The NACD Perspective: Why We Do What We Do

Abstract: What makes NACD uniquely qualified to help individuals succeed and how can parents actively participate?

NACD was established in 1979. We’re an international organization with many chapters and regions around the United States as well as our international chapters. We work with a full range of individuals—from those in a coma to those who are gifted and talented and anything in between. Our goal is to help every person reach his or her unlimited potential.

On a practical level, we provide neurodevelopmental evaluations and individualized programs for children and adults, updated on a regular basis. In the evaluation, we look at the child’s tactile, auditory and visual function, expressive language, and the fine and gross motor skills. We also look at the child’s cognitive function including behavior and physiological issues. Then we design a program of activities to improve that child’s function.

Within seven days of an evaluation, parents receive and updated program in our Family Portal with instruction for the program activities. As a family-centered organization, NACD stresses parent training and parent implementation of the program. Support is provided to families through video reviews, Skype, e-mail and telephone sessions.

What makes NACD uniquely qualified to help individuals succeed?

We have developmentalists, we have therapists, and we have a group of other NACD specialists. We’ve got a whole team that essentially combines knowledge and skills and experience to put together the programs.

We’re an eclectic organization, meaning that we gather and utilize the newest strategies that yield success. We use over 3,000 different specific methods and techniques with our caseload. And over the course of the years we have designed and directed over fifteen million individual hours of intervention.

We’re in a unique position as an organization. We are international. We send our staff around the country and outside of the country. We work with children from virtually all over the world and it provides us with important data. First, we get to find out what people are doing to help their children, virtually everywhere. We work with top-of-the-line of parents in that the parents of the kids we see are parents who are assuming responsibility for their kid’s development, parents who are active participants, and parents who are out looking for what works. As such, we are uniquely positioned to find out what does and does not work, and if does work, for whom will it work.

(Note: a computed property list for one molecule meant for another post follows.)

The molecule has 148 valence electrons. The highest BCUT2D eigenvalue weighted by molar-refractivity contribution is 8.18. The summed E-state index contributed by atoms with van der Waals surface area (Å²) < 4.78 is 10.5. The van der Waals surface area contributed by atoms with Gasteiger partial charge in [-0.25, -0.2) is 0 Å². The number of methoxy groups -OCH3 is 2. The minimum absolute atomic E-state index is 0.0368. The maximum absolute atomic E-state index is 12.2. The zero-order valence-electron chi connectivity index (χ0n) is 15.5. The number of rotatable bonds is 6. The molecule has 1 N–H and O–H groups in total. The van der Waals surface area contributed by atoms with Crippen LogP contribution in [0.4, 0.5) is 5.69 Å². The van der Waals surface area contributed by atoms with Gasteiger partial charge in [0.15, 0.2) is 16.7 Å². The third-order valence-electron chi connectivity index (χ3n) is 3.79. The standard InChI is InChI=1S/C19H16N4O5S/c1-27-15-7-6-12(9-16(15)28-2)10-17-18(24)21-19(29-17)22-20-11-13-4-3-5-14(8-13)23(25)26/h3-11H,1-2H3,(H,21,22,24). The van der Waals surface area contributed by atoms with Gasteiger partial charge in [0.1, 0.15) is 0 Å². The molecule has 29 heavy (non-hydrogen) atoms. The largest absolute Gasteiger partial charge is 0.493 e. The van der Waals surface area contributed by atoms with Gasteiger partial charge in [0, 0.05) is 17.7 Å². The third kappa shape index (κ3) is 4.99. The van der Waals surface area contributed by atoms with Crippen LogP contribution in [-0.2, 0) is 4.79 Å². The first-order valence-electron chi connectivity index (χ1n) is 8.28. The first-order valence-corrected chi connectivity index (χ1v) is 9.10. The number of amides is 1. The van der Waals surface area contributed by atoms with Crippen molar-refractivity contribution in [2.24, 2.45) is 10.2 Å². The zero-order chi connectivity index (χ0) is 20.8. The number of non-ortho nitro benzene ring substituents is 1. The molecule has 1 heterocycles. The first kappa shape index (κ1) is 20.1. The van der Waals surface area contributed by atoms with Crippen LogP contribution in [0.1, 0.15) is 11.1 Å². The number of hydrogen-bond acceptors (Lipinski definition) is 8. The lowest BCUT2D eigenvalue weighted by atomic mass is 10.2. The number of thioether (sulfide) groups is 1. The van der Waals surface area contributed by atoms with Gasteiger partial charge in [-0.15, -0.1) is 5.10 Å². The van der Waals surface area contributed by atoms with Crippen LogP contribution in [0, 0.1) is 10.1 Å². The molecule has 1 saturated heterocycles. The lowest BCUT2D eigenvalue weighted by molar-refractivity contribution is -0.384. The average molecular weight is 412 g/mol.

One of the difficult issues in the field of child development is that, for the most part, practitioners function autonomously. Whether it’s a physical therapist, a speech therapist, an occupational therapist or a psychologist, or an educator—many of them only do their specific technique and methodology with their caseload, which generally speaking, is a small caseload.

In contrast, NACD typically works with about a thousand kids and all of our staff work together, combining over one hundred fifty years of experience. As a team, we’re able to evaluate what’s working, what’s not working, what we need to change, what we need to modify. We are always looking for ways to do it better.

We have helped thousands of individuals improve their function. It’s very important if we are changing brains, if we are affecting significant change in children, that we are as specific as we can possibly be with the individual. There most certainly is no “One size fits all.” Our immediate challenge is to understand what’s going on with that specific child and to address that specific child’s particular needs.

How can parents help their children succeed?

NACD parents understand that learning means changing the brain. In order to change the brain, we need to provide stimulation to produce the growth of neural connections in the brain. Stimulation is the application of specific input, delivered with sufficient frequency, intensity and duration. That’s what NACD programs are designed to do—to provide the stimulation that promotes brain development. Understanding how to do the program activities and the “why” behind those activities help parents to be motivated to do the work—the work that will change their children’s brains and thus, improve function.

Some parents, in their eagerness to help their children, mistakenly believe that “more is better.” “Instead of a ten minute reading lesson, I’ll give him a half hour lesson.” Unfortunately that doesn’t work. Increasing the duration is a good way to lessen the intensity, which lessens the effectiveness of the activity.

This can also happen when parents overload their child with numerous therapies in addition to the NACD program. Doing too much can exhaust both the parent and the child, reducing that intensity that is needed for brain change and development. Over the years, NACD has found that parents who focus primarily on the NACD program tend to do better than those whose energies are splintered by many other activities.

In addition, many parents find that the goals of the other therapies they are considering are already being addressed by their current NACD program. If you have questions or concerns about other therapies, talk to your evaluator. Some exercises may actually counter the effectiveness of the NACD program.

Remember, you are the expert on your child. NACD will provide a program specifically designed for your child, and if you feel that your program needs to be revised or modified, talk to your evaluator.

NACD’s purpose is to empower parents. With NACD by their side, parents can move confidently toward the future knowing that their child is learning to both utilize and improve his or her abilities.

What does NACD expect for your child?
NACD expects success!


Reprinted by permission of The NACD Foundation, Volume 21 No. 2, 2008 ©NACD

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